Boosting vitamin D may ease lupus fatigue
Published on 09 August 2010
People with lupus may benefit from taking vitamin D supplements, new research suggests.
A team at the University of the Basque Country in Bizkaia, Spain, found that boosting vitamin D levels may help to ease the fatigue experienced by people with lupus, although the intervention does not appear to reduce the severity of the disease itself.
Lupus is an autoimmune disease in which a person's immune system mistakenly attacks the body's tissues.
This causes inflammation of the skin, joints or internal organs, depending on which parts of the body are affected.
The Spanish researchers set out to discover whether changes in vitamin D levels had any impact on fatigue and disease activity in patients with lupus.
They studied data on 80 patients with lupus, all of whom had taken part in a previous study of serum 25-hydroxyvitamin D (25[OH]D) – a marker of vitamin D status.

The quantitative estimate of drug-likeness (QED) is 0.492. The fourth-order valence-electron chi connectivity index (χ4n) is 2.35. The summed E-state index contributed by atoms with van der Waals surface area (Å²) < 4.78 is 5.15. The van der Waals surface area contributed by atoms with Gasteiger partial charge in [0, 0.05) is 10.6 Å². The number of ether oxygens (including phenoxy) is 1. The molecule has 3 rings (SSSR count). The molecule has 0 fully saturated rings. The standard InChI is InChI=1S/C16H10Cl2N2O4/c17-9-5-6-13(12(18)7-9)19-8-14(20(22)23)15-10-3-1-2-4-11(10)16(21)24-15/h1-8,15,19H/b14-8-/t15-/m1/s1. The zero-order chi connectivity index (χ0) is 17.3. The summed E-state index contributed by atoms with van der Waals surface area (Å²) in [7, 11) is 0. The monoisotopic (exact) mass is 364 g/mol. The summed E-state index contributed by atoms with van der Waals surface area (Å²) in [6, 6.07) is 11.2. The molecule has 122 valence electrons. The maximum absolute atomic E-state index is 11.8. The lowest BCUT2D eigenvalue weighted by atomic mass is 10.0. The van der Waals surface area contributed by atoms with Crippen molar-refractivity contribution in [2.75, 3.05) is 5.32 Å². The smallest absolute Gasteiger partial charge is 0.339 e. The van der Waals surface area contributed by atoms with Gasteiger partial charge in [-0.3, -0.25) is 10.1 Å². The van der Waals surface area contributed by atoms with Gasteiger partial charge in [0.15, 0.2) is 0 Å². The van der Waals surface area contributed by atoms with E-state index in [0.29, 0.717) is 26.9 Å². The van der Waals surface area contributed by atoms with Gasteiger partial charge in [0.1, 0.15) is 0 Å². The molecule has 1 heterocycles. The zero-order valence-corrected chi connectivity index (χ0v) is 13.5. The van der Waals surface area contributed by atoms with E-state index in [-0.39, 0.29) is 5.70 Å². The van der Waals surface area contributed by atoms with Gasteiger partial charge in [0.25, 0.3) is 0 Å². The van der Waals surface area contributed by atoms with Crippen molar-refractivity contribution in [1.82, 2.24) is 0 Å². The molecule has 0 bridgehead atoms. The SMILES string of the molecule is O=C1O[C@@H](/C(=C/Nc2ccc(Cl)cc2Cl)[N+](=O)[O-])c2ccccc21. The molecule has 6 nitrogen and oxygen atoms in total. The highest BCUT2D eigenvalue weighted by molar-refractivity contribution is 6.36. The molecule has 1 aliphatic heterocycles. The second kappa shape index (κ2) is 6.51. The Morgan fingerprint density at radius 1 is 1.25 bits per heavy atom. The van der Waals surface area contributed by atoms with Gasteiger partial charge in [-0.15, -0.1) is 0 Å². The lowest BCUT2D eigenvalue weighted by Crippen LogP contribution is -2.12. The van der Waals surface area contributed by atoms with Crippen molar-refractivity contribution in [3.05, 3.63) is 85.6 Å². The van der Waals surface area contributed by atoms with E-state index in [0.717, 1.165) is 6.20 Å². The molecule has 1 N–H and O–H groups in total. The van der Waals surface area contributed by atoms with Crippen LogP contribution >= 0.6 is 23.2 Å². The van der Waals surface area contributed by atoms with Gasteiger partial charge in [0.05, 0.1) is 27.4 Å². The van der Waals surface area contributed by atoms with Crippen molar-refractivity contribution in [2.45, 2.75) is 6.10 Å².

Those with low 25(OH)D levels were advised to take vitamin D tablets and were reassessed two years later.
Researchers found that patients who took vitamin D supplements showed increased levels of 25(OH)D.
The higher an individual's level of 25(OH)D, the less fatigue they reported.
Writing in the journal Arthritis Care & Research, the study authors concluded: "Increasing 25(OH)D levels may have a beneficial effect on fatigue."
However, they also observed: "Our results do not support any effects of increasing 25(OH)D levels on SLE severity."
A spokesman for Arthritis Research UK said the findings were of interest.
The charity is currently funding a study to investigate the potentially beneficial effects of vitamin D on people with rheumatoid arthritis, specifically whether vitamin D can alter the aggressive immune response found in rheumatoid arthritis and turn it into a less harmful or even a protective one.